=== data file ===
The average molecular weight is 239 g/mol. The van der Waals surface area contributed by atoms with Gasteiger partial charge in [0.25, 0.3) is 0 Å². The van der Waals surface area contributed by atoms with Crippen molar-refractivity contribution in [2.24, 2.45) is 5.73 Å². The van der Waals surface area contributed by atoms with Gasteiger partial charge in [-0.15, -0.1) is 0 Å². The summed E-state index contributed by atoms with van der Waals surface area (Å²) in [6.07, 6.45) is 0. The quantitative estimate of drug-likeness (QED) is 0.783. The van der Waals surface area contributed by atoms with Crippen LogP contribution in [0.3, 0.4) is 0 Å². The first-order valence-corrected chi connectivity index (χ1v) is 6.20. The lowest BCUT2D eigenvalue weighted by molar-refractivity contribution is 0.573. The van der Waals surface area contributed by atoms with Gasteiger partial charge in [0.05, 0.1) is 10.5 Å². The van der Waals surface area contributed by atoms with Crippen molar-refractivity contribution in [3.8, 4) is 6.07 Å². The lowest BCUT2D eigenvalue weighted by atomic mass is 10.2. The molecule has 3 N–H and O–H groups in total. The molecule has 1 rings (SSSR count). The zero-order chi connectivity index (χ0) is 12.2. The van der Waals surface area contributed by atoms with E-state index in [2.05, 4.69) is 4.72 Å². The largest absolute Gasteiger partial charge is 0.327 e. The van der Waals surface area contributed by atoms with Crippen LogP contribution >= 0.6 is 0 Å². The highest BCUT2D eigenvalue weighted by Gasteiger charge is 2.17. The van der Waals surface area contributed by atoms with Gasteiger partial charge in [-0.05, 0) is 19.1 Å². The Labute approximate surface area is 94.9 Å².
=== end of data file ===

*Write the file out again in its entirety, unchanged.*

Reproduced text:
The average molecular weight is 239 g/mol. The van der Waals surface area contributed by atoms with Gasteiger partial charge in [0.25, 0.3) is 0 Å². The van der Waals surface area contributed by atoms with Crippen molar-refractivity contribution in [2.24, 2.45) is 5.73 Å². The van der Waals surface area contributed by atoms with Gasteiger partial charge in [-0.15, -0.1) is 0 Å². The summed E-state index contributed by atoms with van der Waals surface area (Å²) in [6.07, 6.45) is 0. The quantitative estimate of drug-likeness (QED) is 0.783. The van der Waals surface area contributed by atoms with Crippen LogP contribution in [0.3, 0.4) is 0 Å². The first-order valence-corrected chi connectivity index (χ1v) is 6.20. The lowest BCUT2D eigenvalue weighted by molar-refractivity contribution is 0.573. The van der Waals surface area contributed by atoms with Gasteiger partial charge in [0.05, 0.1) is 10.5 Å². The van der Waals surface area contributed by atoms with Crippen molar-refractivity contribution in [3.8, 4) is 6.07 Å². The lowest BCUT2D eigenvalue weighted by atomic mass is 10.2. The molecule has 3 N–H and O–H groups in total. The molecule has 1 rings (SSSR count). The zero-order chi connectivity index (χ0) is 12.2. The van der Waals surface area contributed by atoms with E-state index in [2.05, 4.69) is 4.72 Å². The largest absolute Gasteiger partial charge is 0.327 e. The van der Waals surface area contributed by atoms with Crippen LogP contribution >= 0.6 is 0 Å². The highest BCUT2D eigenvalue weighted by Gasteiger charge is 2.17. The van der Waals surface area contributed by atoms with Gasteiger partial charge in [-0.05, 0) is 19.1 Å². The Labute approximate surface area is 94.9 Å².